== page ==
In order to numerically calculate the convolution in Equation (41), we denote $t n = n h ,$$n = 0 , 1 , ⋯ , N$. Thus, we have $x ( t 0 ) = x ( 0 ) = [ 0 , 0 ] T .$ For $1 ≤ n ≤ N$, we apply the composite trapezoidal rule to the convolution integral in Equation (41):
$x ( t n ) = t n α E α , α + 1 ( A t n α ) f ( 0 ) + ∫ 0 t n τ α E α , α + 1 ( A τ α ) f ′ ( t n − τ ) d τ = t n α E α , α + 1 ( A t n α ) f ( 0 ) + ∑ j = 0 n ω n , j t j α E α , α + 1 ( A t j α ) f ′ ( t n − t j ) = t n α E α , α + 1 ( A t n α ) f ( 0 ) + ∑ j = 0 n ω n , j ( j h ) α E α , α + 1 ( A ( j h ) α ) − e − ( n − j ) h cos ( n − j ) h$
where
$ω n , 0 = ω n , n = h / 2 , ω n , j = h , j = 1 , 2 , ⋯ , n − 1 .$
In Figure 2, we plot the curves of the solutions $x 1 ( t )$ and $x 2 ( t )$ versus t on the interval $0 ≤ t ≤ 6$ for different values of $α$, where we take $h = 0.01$.
Example 4.
Consider the system of fractional differential equations
$D t 2 / 3 x 1 ( t ) = − 2 x 1 − x 2 D t 4 / 15 x 2 ( t ) = x 1 − x 2$
subject to the initial condition
$x 1 ( 0 ) = 2 , x 2 ( 0 ) = 3 .$
From Section 3, we know that $β = 2 15 ,$ $p 1 = 5 , p 2 = 2$. We need to introduce seven variables $y 1 , y 2 , ⋯ , y 7$, where $x 1 = y 1 , x 2 = y 6 ,$ and where they satisfy the system
$D t β y 1 ( t ) = y 2 D t β y 2 ( t ) = y 3 D t β y 3 ( t ) = y 4 D t β y 4 ( t ) = y 5 D t β y 5 ( t ) = − 2 y 1 − y 6 D t β y 6 ( t ) = y 7 D t β y 7 ( t ) = y 1 − y 6$
subject to the initial value condition
$y ( 0 ) = ( y 1 ( 0 ) , y 2 ( 0 ) , ⋯ , y 7 ( 0 ) ) T = ( 2 , 0 , 0 , 0 , 0 , 3 , 0 ) T .$
In the system of commensurate orders of Equation (43), the coefficient matrix is
$A = 0 1 0 0 0 0 0 0 0 1 0 0 0 0 0 0 0 1 0 0 0 0 0 0 0 1 0 0 − 2 0 0 0 0 − 1 0 0 0 0 0 0 0 1 1 0 0 0 0 − 1 0 ,$
which has seven different eigenvalues $− 1.1926 , − 0.4639 ± 1.0830 i , 0.0778 ± 1.1275 i , 0.9824 ± 0.6734 i .$ The solution $E β , 1 ( A t β ) y ( 0 )$ may be calculated using the methods in Section 4. We plot the solutions $x 1 ( t )$ and $x 2 ( t )$ of the original system in Figure 3.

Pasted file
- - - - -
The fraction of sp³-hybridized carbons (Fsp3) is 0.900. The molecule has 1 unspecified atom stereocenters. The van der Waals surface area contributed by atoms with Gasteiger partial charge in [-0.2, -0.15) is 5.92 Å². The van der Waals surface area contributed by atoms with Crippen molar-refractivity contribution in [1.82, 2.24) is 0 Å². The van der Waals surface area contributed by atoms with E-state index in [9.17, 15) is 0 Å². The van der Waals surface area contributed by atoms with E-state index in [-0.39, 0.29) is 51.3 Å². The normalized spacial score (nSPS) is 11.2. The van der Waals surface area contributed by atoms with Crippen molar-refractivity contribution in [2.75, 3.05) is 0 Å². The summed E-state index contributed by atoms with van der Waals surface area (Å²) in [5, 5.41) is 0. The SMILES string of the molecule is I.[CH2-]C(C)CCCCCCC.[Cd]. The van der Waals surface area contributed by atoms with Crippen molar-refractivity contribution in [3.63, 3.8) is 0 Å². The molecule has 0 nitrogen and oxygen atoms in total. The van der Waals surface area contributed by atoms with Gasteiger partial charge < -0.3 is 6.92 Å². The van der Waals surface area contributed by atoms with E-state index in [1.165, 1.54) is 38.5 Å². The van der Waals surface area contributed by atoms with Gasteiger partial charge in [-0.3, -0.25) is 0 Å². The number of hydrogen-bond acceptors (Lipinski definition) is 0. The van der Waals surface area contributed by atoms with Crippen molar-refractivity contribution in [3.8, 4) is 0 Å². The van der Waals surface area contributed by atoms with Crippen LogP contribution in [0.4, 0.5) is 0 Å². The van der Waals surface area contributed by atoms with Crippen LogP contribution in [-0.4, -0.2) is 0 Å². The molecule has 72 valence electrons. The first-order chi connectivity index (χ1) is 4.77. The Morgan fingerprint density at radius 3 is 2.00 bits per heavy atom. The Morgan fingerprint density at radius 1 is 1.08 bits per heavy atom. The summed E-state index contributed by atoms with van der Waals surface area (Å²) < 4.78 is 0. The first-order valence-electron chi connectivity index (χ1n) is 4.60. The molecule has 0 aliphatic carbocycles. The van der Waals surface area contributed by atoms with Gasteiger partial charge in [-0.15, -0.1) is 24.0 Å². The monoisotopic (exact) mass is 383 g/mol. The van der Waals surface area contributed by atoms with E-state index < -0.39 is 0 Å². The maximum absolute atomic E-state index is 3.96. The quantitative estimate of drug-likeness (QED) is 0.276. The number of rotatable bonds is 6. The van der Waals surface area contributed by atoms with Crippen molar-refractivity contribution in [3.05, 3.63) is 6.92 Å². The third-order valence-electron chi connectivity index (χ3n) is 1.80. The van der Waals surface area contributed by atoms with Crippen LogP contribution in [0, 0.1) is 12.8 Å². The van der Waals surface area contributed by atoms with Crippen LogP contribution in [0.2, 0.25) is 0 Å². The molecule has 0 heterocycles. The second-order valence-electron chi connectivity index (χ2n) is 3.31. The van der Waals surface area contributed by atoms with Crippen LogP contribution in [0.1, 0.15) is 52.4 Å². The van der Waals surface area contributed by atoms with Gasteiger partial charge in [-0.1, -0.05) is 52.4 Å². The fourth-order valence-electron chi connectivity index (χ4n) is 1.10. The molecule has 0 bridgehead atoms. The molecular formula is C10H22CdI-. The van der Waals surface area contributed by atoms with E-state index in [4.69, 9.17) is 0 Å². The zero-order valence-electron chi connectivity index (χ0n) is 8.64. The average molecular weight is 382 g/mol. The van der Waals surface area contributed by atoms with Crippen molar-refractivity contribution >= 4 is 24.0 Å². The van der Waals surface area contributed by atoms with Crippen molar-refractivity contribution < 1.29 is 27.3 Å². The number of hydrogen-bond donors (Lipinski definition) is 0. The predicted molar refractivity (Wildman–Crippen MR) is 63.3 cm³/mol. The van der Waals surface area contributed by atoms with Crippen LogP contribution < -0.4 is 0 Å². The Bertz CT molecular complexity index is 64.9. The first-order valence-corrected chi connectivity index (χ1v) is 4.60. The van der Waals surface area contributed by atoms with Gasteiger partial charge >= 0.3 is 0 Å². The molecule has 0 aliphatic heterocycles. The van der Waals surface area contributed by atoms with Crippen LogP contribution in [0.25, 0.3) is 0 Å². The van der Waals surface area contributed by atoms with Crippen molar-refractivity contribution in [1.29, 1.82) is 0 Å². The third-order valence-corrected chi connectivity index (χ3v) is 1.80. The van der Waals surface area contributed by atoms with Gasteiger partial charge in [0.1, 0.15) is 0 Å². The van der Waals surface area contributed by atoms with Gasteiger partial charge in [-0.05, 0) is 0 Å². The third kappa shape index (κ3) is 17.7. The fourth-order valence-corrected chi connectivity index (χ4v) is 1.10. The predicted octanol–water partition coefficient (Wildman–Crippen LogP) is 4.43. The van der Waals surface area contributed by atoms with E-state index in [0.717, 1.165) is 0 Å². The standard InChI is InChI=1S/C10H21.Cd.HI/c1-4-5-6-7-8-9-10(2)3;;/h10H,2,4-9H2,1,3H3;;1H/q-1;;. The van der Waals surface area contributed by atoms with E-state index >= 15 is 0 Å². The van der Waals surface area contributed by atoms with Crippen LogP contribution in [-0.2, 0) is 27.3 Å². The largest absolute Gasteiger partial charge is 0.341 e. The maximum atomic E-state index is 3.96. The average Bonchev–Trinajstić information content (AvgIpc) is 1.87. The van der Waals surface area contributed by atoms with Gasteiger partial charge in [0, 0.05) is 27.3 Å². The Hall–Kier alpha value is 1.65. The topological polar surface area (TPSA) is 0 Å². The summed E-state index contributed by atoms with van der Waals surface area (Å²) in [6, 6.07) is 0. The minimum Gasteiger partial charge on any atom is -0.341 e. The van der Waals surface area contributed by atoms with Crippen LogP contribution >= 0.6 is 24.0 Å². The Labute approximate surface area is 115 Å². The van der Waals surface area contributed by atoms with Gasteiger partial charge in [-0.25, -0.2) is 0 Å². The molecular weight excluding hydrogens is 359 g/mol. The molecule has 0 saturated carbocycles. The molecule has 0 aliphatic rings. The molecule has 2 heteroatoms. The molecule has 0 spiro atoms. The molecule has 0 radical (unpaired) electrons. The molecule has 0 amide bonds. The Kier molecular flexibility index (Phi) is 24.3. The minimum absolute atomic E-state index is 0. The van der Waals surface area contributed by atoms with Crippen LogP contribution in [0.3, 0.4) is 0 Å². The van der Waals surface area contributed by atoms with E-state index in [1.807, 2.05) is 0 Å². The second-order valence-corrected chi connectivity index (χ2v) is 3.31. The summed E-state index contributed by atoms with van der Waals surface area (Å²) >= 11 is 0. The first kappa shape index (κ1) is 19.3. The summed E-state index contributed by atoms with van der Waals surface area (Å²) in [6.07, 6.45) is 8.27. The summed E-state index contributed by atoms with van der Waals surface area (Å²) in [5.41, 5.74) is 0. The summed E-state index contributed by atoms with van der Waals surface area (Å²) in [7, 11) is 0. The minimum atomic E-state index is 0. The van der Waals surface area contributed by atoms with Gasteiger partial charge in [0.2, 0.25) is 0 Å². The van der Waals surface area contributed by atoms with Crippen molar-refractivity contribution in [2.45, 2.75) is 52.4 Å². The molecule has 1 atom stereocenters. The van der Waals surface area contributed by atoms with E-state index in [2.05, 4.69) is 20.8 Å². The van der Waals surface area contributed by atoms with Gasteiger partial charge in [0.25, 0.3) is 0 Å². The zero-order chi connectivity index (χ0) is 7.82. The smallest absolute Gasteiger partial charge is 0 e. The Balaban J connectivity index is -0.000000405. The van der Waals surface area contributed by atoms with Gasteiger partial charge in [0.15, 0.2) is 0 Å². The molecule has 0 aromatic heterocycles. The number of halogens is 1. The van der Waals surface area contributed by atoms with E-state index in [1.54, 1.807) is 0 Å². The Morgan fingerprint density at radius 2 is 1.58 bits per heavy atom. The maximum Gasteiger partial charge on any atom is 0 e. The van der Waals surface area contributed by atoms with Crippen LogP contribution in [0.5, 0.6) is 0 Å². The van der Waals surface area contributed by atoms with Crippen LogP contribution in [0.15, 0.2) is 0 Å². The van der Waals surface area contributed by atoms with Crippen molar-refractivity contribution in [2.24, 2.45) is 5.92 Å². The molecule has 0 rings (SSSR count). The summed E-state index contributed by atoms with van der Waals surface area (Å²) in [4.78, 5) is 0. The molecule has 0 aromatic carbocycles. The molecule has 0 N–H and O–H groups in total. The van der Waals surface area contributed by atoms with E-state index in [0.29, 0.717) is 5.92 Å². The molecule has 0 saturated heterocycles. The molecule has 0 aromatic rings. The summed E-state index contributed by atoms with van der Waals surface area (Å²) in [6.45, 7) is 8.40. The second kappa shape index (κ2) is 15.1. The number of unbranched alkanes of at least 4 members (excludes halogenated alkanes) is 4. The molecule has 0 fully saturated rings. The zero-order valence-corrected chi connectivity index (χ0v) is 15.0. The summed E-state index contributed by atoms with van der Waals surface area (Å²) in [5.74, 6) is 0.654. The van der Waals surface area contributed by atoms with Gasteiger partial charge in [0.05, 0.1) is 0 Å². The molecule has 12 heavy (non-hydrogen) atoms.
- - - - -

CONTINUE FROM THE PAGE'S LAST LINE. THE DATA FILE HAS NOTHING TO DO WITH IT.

A major disadvantage of the Jordan canonical form is that the involved similarity transformation can be ill-conditioned [46].

## 6. Conclusions

The solutions of system of linear fractional differential equations were considered. For the case of commensurate orders, we derived the solution in terms of matrix Mittag–Leffler functions using the Picard iterative process. For the case of incommensurate orders, through introducing new unknown functions, we constructed a system of commensurate orders. We then investigated how a matrix Mittag–Leffler function can be calculated. We discussed two methods, i.e., the Jordan canonical matrix and the minimal polynomial or eigenpolynomial, to express the matrix Mittag–Leffler function $E α , ρ ( A t α )$ into a matrix polynomial, where the coefficients were given in terms of scalar Mittag–Leffler functions $E α , ρ ( λ t α )$, which may be calculated using the MATLAB code [44,45]. Finally, we solved numerical examples by using the proposed methods. Solutions were plotted using MATLAB.

## Author Contributions

Conceptualization: J.D. and L.C. Methodology: J.D. Software, L.C. Validation: J.D. and L.C. Formal analysis: J.D. Investigation: J.D. and L.C. Resources: J.D. Data curation: L.C. Writing—original draft preparation: J.D. Writing—review and editing: J.D. Visualization: L.C. Supervision: J.D. Project administration: J.D. Funding acquisition: J.D.

## Funding

This research was funded by the National Natural Science Foundation of China (No. 11772203) and the Natural Science Foundation of Shanghai (No. 17ZR1430000).

## Acknowledgments

The authors show their appreciation for the valuable comments from reviewers on the manuscript.

## Conflicts of Interest

The authors declare no conflict of interest.

## References

1. Oldham, K.B.; Spanier, J. The Fractional Calculus; Academic: New York, NY, USA, 1974. [Google Scholar]
2. Ross, B. (Ed.) Fractional Calculus and Its Applications (Lecture Notes in Mathematics 457); Springer: Berlin, UK, 1975. [Google Scholar]
3. Miller, K.S.; Ross, B. An Introduction to the Fractional Calculus and Fractional Differential Equations; Wiley: New York, NY, USA, 1993. [Google Scholar]
4. Carpinteri, A.; Mainardi, F. (Eds.) Fractals and Fractional Calculus in Continuum Mechanics; Springer: Wien, Austria; New York, NY, USA, 1997. [Google Scholar]
5. Podlubny, I. Fractional Differential Equations; Academic: San Diego, CA, USA, 1999. [Google Scholar]